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Comunidades, English, Gestión del conocimiento, Gestión e innovación

New Zealand’s guide to fostering e-participation in government

Following her introduction at On-fac Yahoo group, I’ve been lucky enough to see the work of Laura Sommer’s team («The guide to online participation«, PDF download here). It’s a primer for government workers who want to get started with involving citizens and civil society in their processes and decisions, born out of wide collaboration. And it cover all the bases: the reasons, the principles, the process, the evaluation. Plus, it has a lot of extremely sensible advice on how to handle that participation… which is nowhere near as simple as some may think.

In short, it’s a good, practical read for anybody interested in community building, especially if that community is oriented to producing something useful (communities of practice). And I dare say it’s an essential primer for e-government advocates and other public servants who want to open the windows and see what happens.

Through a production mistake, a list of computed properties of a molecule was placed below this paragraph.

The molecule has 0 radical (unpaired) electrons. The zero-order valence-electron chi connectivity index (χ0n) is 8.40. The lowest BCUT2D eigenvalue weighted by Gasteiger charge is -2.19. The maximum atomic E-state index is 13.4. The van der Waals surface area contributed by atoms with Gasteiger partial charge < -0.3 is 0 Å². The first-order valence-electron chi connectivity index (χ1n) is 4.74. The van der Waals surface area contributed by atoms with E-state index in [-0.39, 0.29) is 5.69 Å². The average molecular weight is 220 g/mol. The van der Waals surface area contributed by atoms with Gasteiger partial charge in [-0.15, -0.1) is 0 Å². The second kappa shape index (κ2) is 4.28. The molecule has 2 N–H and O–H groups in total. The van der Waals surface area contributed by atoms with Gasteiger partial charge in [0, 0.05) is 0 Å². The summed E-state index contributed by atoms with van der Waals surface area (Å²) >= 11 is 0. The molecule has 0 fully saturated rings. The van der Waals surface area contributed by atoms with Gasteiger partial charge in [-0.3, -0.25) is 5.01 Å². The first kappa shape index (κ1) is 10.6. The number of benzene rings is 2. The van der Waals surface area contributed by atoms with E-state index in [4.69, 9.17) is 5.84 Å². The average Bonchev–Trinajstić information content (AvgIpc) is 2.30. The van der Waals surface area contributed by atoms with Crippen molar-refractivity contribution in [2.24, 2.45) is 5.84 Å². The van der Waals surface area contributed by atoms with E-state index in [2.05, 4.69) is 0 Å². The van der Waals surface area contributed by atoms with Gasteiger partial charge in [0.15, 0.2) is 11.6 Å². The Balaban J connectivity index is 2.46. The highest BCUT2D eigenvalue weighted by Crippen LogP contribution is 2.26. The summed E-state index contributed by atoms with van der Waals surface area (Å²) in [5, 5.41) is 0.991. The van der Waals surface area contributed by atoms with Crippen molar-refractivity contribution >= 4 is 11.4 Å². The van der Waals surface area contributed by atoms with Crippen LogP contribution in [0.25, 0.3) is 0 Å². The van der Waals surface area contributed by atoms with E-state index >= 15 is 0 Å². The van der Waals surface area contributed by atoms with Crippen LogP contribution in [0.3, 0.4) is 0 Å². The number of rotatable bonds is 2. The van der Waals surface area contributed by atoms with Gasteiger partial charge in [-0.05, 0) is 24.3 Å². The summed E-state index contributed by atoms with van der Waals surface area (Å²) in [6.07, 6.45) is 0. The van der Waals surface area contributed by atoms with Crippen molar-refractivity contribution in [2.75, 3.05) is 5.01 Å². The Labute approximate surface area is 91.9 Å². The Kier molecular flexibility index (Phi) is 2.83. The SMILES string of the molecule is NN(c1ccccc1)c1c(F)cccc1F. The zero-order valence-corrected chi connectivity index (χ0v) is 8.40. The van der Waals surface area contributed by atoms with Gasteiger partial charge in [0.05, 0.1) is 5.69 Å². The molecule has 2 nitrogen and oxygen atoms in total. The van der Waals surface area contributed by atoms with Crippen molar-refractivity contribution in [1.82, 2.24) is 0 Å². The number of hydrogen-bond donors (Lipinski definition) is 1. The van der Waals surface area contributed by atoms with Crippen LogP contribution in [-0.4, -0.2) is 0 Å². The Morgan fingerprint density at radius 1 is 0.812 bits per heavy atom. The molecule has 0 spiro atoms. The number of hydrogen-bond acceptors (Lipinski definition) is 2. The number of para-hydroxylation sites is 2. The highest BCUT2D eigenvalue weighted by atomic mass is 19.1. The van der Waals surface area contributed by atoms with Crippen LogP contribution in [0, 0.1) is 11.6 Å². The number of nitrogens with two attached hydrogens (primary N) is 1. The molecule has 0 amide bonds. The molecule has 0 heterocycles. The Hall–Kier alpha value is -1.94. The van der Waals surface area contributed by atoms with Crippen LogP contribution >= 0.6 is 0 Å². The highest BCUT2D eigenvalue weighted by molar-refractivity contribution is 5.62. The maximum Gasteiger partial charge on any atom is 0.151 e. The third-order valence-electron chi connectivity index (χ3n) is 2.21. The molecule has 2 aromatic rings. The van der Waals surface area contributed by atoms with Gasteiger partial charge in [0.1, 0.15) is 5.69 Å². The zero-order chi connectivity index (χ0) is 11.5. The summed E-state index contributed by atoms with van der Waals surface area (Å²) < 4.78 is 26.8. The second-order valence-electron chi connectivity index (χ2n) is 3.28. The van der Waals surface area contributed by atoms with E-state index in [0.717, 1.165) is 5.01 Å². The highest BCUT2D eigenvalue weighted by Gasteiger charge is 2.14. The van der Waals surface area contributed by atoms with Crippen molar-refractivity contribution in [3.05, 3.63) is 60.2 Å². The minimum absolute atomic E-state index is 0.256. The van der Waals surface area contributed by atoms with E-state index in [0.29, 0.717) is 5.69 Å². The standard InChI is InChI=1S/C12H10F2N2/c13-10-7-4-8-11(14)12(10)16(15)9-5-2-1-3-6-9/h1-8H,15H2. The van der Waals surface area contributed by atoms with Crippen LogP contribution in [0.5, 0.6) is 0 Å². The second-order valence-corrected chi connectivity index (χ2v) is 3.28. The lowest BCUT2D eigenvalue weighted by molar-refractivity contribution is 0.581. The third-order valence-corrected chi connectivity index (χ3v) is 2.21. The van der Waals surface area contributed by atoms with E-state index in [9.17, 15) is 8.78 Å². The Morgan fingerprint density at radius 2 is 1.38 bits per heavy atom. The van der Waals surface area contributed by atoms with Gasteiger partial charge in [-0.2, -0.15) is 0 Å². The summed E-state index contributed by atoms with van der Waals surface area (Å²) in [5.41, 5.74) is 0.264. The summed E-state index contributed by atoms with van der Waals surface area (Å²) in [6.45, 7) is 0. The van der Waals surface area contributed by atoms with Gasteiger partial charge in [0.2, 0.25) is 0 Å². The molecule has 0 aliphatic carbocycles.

We always talk about the benefits of CoPs in organizations: silo-breaking, implication of customers and other members of your value chain… Well, the largest, most siloed, most isolated organization in every country is the public administration. Thousands of initiatives, from the UK to Spain to the US to New Zealand, prove that public servants are aware of this and trying to make the most of online engagement (inside and outside government) to change it. Some of those are arguably more advanced than anything corporations are doing, and that trend can only increase.

We’ll be watching and learning. Meanwhile, the Kiwi manual is a very good starting point.


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